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Money for nothing: Shutdown costs $12.5 million per hour

Tourists looks at newspaper front pages at the Newseum in Washington D.C., U.S., on Tuesday, Oct. 1, 2013. The U.S. government began its first partial shutdown in 17 years, idling as many as 800,000 federal employees, closing national parks and halting some services after Congress failed to break a partisan deadlock by a midnight deadline.
Julia Schmalz | Bloomberg | Getty Images
Tourists looks at newspaper front pages at the Newseum in Washington D.C., U.S., on Tuesday, Oct. 1, 2013. The U.S. government began its first partial shutdown in 17 years, idling as many as 800,000 federal employees, closing national parks and halting some services after Congress failed to break a partisan deadlock by a midnight deadline.

Here's the price tag for the first government shutdown in 17 years: About $1.6 billion a week, $300 million a day, or $12.5 million an hour.

That estimate, from economic-consulting firm IHS Global Insight, covers just the cost in work and services the government is unable to perform as it furloughs 800,000 federal workers. According to IHS, pay for federal employees is considered part of the Gross Domestic Product, which is the total value of all goods and services produced in the nation each year. So no pay for the workers means no contribution to U.S. economic output.

(Read more: 'TSA feel-ups': What you miss during the shutdown)

The furloughed workers likely will get back pay when they return to work, as they did the last time Washington shut down. But for now, they are not performing the government's work, except for essential personnel.

"Although $300 million per day sounds like a big number, it is only a couple of thousandths of a percent of the total GDP," of about $16 trillion, said Paul Edelstein, director of financial economics at IHS.

Whether that will have an impact on the U.S. economy in the longer term, is less clear. President Barack Obama said in a statement from the White House Rose Garden Tuesday that the longer the shutdown goes on, the more dire the consequences will be for the economy.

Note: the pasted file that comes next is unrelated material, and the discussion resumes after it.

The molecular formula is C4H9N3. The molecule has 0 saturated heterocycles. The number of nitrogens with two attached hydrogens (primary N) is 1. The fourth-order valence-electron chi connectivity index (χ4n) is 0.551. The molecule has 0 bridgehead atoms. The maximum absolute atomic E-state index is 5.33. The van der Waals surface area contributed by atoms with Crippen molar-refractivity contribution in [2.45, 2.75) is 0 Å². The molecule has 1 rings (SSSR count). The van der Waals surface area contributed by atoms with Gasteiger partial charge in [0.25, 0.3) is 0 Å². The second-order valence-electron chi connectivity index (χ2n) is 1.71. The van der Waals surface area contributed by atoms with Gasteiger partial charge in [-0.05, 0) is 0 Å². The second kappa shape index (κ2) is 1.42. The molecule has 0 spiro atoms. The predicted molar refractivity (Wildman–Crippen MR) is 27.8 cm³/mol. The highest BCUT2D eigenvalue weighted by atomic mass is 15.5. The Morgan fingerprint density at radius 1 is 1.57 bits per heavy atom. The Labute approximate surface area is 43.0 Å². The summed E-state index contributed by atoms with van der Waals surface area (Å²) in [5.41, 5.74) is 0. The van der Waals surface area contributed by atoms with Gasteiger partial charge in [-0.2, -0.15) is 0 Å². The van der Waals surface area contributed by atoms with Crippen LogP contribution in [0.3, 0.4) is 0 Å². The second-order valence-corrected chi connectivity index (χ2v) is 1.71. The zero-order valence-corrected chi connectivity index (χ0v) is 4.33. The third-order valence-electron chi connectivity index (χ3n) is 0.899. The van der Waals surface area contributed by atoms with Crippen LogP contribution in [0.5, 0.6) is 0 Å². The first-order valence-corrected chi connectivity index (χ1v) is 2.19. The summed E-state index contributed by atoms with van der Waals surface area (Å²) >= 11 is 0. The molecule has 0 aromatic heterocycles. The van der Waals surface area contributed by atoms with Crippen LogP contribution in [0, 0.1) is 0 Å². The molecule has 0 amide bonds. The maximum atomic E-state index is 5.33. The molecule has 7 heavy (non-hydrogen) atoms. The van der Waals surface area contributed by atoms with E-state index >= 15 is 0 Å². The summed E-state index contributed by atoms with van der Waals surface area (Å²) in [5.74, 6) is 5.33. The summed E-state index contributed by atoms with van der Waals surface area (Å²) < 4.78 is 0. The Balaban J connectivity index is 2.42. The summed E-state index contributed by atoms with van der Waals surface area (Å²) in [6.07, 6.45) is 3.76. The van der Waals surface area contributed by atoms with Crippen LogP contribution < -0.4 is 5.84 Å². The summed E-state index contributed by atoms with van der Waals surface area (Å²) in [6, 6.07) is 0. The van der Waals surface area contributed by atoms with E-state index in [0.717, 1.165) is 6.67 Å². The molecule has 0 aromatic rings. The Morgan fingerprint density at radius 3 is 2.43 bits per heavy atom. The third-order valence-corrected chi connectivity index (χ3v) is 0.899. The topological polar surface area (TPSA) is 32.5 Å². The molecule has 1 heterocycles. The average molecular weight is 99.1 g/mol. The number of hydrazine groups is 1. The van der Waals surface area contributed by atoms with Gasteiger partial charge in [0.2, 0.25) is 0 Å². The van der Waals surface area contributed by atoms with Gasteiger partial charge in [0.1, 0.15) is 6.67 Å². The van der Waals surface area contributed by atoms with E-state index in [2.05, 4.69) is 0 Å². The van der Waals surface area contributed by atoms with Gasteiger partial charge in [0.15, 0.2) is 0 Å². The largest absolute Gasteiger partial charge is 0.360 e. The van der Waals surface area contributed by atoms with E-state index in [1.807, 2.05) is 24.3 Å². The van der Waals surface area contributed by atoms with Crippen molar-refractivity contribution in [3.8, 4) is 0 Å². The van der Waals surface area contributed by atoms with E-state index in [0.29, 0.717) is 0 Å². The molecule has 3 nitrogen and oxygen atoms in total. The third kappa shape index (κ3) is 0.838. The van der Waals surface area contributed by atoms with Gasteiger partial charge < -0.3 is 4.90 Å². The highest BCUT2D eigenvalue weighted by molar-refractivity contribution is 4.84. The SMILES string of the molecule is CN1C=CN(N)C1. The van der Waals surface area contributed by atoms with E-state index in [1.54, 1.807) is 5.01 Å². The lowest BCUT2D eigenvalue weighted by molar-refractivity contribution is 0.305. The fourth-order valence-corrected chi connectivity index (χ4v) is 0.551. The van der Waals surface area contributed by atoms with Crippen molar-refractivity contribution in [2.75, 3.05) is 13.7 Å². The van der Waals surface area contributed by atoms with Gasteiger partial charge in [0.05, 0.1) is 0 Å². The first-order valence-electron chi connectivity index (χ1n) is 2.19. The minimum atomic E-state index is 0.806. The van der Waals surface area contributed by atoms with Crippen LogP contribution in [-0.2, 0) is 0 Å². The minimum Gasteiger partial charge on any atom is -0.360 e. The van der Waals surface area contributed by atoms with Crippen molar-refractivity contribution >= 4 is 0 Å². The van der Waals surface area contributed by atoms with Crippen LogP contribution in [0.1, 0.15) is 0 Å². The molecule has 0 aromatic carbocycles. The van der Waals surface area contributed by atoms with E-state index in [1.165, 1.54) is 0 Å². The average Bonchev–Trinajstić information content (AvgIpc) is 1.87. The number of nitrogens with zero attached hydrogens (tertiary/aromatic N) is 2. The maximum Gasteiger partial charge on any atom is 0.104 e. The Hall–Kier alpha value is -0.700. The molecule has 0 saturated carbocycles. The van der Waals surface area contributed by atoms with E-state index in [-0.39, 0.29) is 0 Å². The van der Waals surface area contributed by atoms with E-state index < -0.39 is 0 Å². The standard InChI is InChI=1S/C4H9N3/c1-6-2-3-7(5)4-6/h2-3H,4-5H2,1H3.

And some experts agree. "The economy is already weakened by continued high unemployment, as well as underemployment, which both impact consumers' spending power," said John Challenger, chief executive officer of global outplacement consultancy Challenger, Gray & Christmas.

More from NBC News:
'You shouldn't be getting paid.' Americans sound off
Gov-love was fading long before the shutdown: study
Obama ramps up pressure on Congress for 'Republican shutdown'

"Now, the government is basically shooting the economy in the foot, hobbling millions of other consumers," he said. "And the timing couldn't be worse, as we are just weeks away from the all-important holiday season, when retailers and other businesses benefit from increased spending."

According to IHS, during the 1995-96 government shutdown, roughly 36 percent of the 2.2 million federal civilian non-postal workers were furloughed. If that same proportion was applied to the current 2.15 million workers, about 774,000 would be furloughed.

(Read more: Left isn't telling the truth on shutdown: Gartman)

Assuming an average annual salary per employee of $110,000, this would result in a loss of $1.6 billion in GDP for one week, or roughly $300 million per day based on a five-day work week. Such a loss would also reduce the fourth-quarter economic growth rate by 0.16 of a percentage point.

GDP would still grow by around 2 percent in the fourth quarter, so a short-term shutdown would not materially affect economic growth, IHS said in a research note.

—By Steve James, NBC News contributor.

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